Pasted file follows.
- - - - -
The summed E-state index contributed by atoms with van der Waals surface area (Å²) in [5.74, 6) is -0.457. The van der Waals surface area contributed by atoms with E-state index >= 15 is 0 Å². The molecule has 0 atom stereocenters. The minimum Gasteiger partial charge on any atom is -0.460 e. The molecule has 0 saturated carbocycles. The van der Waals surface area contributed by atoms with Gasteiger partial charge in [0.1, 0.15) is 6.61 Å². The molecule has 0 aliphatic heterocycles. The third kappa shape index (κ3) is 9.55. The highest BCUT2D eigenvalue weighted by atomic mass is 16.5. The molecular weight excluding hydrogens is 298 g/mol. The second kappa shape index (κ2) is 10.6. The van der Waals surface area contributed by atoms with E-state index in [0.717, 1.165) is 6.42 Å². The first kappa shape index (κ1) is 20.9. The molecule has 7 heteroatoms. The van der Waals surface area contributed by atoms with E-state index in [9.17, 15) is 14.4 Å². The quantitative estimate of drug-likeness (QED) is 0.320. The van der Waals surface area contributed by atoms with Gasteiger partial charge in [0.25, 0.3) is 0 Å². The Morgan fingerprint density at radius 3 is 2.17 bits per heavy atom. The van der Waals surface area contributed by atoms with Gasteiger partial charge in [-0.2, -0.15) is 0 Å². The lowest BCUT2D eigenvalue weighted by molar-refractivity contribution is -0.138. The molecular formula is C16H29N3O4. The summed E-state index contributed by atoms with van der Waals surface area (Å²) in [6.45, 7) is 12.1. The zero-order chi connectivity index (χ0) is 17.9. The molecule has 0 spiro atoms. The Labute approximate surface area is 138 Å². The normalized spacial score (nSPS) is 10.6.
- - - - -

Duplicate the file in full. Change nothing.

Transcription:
The summed E-state index contributed by atoms with van der Waals surface area (Å²) in [5.74, 6) is -0.457. The van der Waals surface area contributed by atoms with E-state index >= 15 is 0 Å². The molecule has 0 atom stereocenters. The minimum Gasteiger partial charge on any atom is -0.460 e. The molecule has 0 saturated carbocycles. The van der Waals surface area contributed by atoms with Gasteiger partial charge in [0.1, 0.15) is 6.61 Å². The molecule has 0 aliphatic heterocycles. The third kappa shape index (κ3) is 9.55. The highest BCUT2D eigenvalue weighted by atomic mass is 16.5. The molecular weight excluding hydrogens is 298 g/mol. The second kappa shape index (κ2) is 10.6. The van der Waals surface area contributed by atoms with E-state index in [0.717, 1.165) is 6.42 Å². The first kappa shape index (κ1) is 20.9. The molecule has 7 heteroatoms. The van der Waals surface area contributed by atoms with E-state index in [9.17, 15) is 14.4 Å². The quantitative estimate of drug-likeness (QED) is 0.320. The van der Waals surface area contributed by atoms with Gasteiger partial charge in [0.25, 0.3) is 0 Å². The Morgan fingerprint density at radius 3 is 2.17 bits per heavy atom. The van der Waals surface area contributed by atoms with Gasteiger partial charge in [-0.2, -0.15) is 0 Å². The lowest BCUT2D eigenvalue weighted by molar-refractivity contribution is -0.138. The molecular formula is C16H29N3O4. The summed E-state index contributed by atoms with van der Waals surface area (Å²) in [6.45, 7) is 12.1. The zero-order chi connectivity index (χ0) is 17.9. The molecule has 0 spiro atoms. The Labute approximate surface area is 138 Å². The normalized spacial score (nSPS) is 10.6.